Grid storage solutions including batteries or hydrogen will be provided by LG Energy Solutions or industrial gas producers like Linde. Enabling all these initiatives, including wind, solar, batteries and hydrogen will require increasing quantities of metals – steel, copper, aluminium, cobalt, lithium, nickel and many others provided by companies such as Glencore, First Quantum and Freeport.

Another major pillar of this transition will be reducing emissions from transport. Replacing petrol and diesel cars with electric vehicle (EV) alternatives is maturing quickly, supported in many countries by government policy and subsidies to encourage consumers to make the switch. 

High-profile companies including Tesla may have led the way but traditional car manufacturers such as BMW, Volkswagen, Mercedes Benz and Toyota have made significant investments in EV models which will progressively launch in coming years and provide greater choice for consumers.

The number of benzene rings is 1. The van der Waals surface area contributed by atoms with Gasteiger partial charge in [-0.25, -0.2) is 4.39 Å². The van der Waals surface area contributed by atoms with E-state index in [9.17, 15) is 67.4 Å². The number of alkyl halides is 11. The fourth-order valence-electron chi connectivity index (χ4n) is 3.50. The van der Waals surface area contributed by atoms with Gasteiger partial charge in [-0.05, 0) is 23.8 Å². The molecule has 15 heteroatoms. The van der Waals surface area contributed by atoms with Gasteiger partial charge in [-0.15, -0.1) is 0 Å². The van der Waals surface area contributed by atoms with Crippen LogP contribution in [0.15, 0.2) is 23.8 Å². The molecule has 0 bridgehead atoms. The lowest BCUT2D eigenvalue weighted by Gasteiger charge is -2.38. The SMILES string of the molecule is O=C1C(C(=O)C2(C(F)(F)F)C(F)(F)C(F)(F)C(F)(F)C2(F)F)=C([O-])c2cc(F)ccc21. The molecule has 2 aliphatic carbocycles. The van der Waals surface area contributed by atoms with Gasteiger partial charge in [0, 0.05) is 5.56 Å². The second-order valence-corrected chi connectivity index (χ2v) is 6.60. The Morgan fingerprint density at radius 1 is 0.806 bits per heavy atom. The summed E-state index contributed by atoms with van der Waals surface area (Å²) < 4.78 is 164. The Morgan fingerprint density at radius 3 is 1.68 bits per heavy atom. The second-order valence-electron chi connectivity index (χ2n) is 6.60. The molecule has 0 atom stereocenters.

The battery supply chain is expanding rapidly and will offer investment opportunities via LG Energy Solutions, SK Innovation, Samsung SDI, CATL and others. Traditional auto component suppliers such as Valeo or Aptiv will play a central role in producing electric motors, power electronics and high-voltage connectors for the electric drivetrain. More powerful batteries and faster EV charging will also require the use of power semiconductors provided by Infineon or ST Microelectronics.

Driving energy efficiency in buildings and housing will also be important. Better insulation will reduce reliance on heating and cooling, a switch to LED lighting uses ~80% less electricity than incandescent alternatives. Smart automation technology allows for more remote monitoring and reductions in electricity consumption. We can identify many companies addressing these areas of the transition such as Schneider Electric, Honeywell or Siemens.

Moving towards a regenerative ‘circular economy’ is another focus for change.